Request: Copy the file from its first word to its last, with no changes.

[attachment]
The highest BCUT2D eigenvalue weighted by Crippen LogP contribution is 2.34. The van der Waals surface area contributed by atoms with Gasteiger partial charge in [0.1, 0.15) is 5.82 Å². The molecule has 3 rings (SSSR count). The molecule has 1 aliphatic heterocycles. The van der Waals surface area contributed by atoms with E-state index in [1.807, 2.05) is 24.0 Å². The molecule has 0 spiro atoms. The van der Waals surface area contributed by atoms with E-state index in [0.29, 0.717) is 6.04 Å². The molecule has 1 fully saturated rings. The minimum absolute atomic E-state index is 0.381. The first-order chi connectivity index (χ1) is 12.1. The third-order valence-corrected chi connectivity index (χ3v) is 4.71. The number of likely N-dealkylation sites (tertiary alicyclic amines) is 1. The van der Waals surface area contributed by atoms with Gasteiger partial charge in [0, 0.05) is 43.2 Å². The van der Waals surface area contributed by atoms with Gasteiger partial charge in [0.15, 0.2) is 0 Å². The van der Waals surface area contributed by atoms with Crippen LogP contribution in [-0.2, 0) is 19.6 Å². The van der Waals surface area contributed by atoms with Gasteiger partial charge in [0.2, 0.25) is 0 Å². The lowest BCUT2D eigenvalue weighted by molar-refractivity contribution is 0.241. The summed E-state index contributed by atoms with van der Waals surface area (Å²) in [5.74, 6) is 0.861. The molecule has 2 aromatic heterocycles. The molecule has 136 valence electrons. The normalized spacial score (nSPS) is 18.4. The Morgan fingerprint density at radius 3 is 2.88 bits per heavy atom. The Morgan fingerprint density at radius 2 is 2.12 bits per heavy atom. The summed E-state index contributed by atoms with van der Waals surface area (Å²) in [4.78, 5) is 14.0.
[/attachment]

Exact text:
The highest BCUT2D eigenvalue weighted by Crippen LogP contribution is 2.34. The van der Waals surface area contributed by atoms with Gasteiger partial charge in [0.1, 0.15) is 5.82 Å². The molecule has 3 rings (SSSR count). The molecule has 1 aliphatic heterocycles. The van der Waals surface area contributed by atoms with E-state index in [1.807, 2.05) is 24.0 Å². The molecule has 0 spiro atoms. The van der Waals surface area contributed by atoms with E-state index in [0.29, 0.717) is 6.04 Å². The molecule has 1 fully saturated rings. The minimum absolute atomic E-state index is 0.381. The first-order chi connectivity index (χ1) is 12.1. The third-order valence-corrected chi connectivity index (χ3v) is 4.71. The number of likely N-dealkylation sites (tertiary alicyclic amines) is 1. The van der Waals surface area contributed by atoms with Gasteiger partial charge in [0, 0.05) is 43.2 Å². The van der Waals surface area contributed by atoms with Gasteiger partial charge in [0.15, 0.2) is 0 Å². The van der Waals surface area contributed by atoms with Crippen LogP contribution in [-0.2, 0) is 19.6 Å². The van der Waals surface area contributed by atoms with Gasteiger partial charge in [0.2, 0.25) is 0 Å². The lowest BCUT2D eigenvalue weighted by molar-refractivity contribution is 0.241. The summed E-state index contributed by atoms with van der Waals surface area (Å²) in [5.74, 6) is 0.861. The molecule has 2 aromatic heterocycles. The molecule has 136 valence electrons. The normalized spacial score (nSPS) is 18.4. The Morgan fingerprint density at radius 3 is 2.88 bits per heavy atom. The Morgan fingerprint density at radius 2 is 2.12 bits per heavy atom. The summed E-state index contributed by atoms with van der Waals surface area (Å²) in [4.78, 5) is 14.0.